The One Thing Your Trade Show Booth Must Do To Succeed
Just read this in an underground marketing newsletter this morning. This guy has an obnoxious subscription fee that’s worth every penny.
"You should NEVER assume attention. Each and every time, you must scheme to get it and invest to buy it."
The most important part of a direct mail piece isn’t the copy: it’s the envelope. Even bad copy will outperform a letter that doesn’t get opened. Every marketing piece you develop must get attention before it can deliver content.
On the trade show floor, if you don’t capture and control attention, all the money you invest in your booth goes to waste. You can’t demonstrate your product, connect with your customer, or collect follow up information. You can’t even build your brand. Nothing else happens until people pay attention to you.
To compare with mainstream thinking, I read a 15 page "trade show marketing guide" that "assumed attention" at every step. They talked about doing pre-show work, having a well trained booth staff, collecting lead information, and the obligatory stuff about fresh breath and not talking on your phone in the booth.
But when the rubber hit the road - when the prospect was actually in the aisle beside their trade show booth - the author simply ASSUMED that he or she would automatically stop and visit their booth.
That’s why mediocre trade show results seem acceptable. Exhibitors assume that interested prospects will come into the booth, and everyone that ignores the booth isn’t interested. In fact, your booth is simply invisible: they haven’t paid enough attention to your booth to “decide” to ignore you.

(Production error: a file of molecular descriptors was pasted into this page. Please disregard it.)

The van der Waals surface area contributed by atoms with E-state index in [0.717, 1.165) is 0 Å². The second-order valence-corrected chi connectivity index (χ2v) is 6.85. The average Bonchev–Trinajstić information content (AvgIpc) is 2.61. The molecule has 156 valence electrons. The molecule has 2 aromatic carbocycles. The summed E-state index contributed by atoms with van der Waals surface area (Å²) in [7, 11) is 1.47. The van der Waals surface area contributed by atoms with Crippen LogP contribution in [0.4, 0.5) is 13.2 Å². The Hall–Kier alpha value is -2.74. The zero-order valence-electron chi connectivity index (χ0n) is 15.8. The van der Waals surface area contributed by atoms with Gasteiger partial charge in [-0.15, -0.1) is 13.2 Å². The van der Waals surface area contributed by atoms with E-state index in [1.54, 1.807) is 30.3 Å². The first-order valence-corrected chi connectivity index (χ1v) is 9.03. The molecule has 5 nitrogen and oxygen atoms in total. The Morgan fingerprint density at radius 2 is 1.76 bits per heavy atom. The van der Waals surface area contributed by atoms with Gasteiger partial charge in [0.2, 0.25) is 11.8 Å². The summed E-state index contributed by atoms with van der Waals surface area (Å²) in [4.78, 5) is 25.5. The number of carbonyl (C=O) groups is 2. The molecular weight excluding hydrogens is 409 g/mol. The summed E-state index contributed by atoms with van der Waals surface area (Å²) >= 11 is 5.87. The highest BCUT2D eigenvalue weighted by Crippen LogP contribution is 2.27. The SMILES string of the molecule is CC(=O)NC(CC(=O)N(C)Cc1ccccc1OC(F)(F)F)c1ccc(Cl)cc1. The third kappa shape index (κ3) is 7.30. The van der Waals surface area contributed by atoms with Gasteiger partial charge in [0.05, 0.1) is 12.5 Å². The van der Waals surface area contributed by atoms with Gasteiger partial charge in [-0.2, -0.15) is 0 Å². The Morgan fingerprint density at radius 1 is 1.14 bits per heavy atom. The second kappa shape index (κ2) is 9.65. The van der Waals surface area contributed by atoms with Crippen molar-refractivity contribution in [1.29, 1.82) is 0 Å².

There’s a better way.
Talking with show attendees has uncovered three powerful reasons even your ideal prospect will avoid your booth. At a large show with a busy show floor, people who already know your company and enjoy working with you can ignore your booth because other things seem more important.
That’s why the most successful exhibitors do not assume attention; instead, they capture and control it. They convince people in the aisle to commit time to their booth, and they deliver an experience that makes prospects think, “Yes I want that” and “let’s set an appointment to talk about this more.”
That’s real lead generation.
Your program either sets itself up for success by controlling the attention and directing the actions of the people in the aisle, or you surrender your results to the whims of those people in the aisle.
For a guide that puts you in control of driving 10X more booth traffic and collecting 2X more qualified leads from your next show, download your copy of The Little Booklet that Transforms Your Trade Show Booth into a Lead Generating Machine here.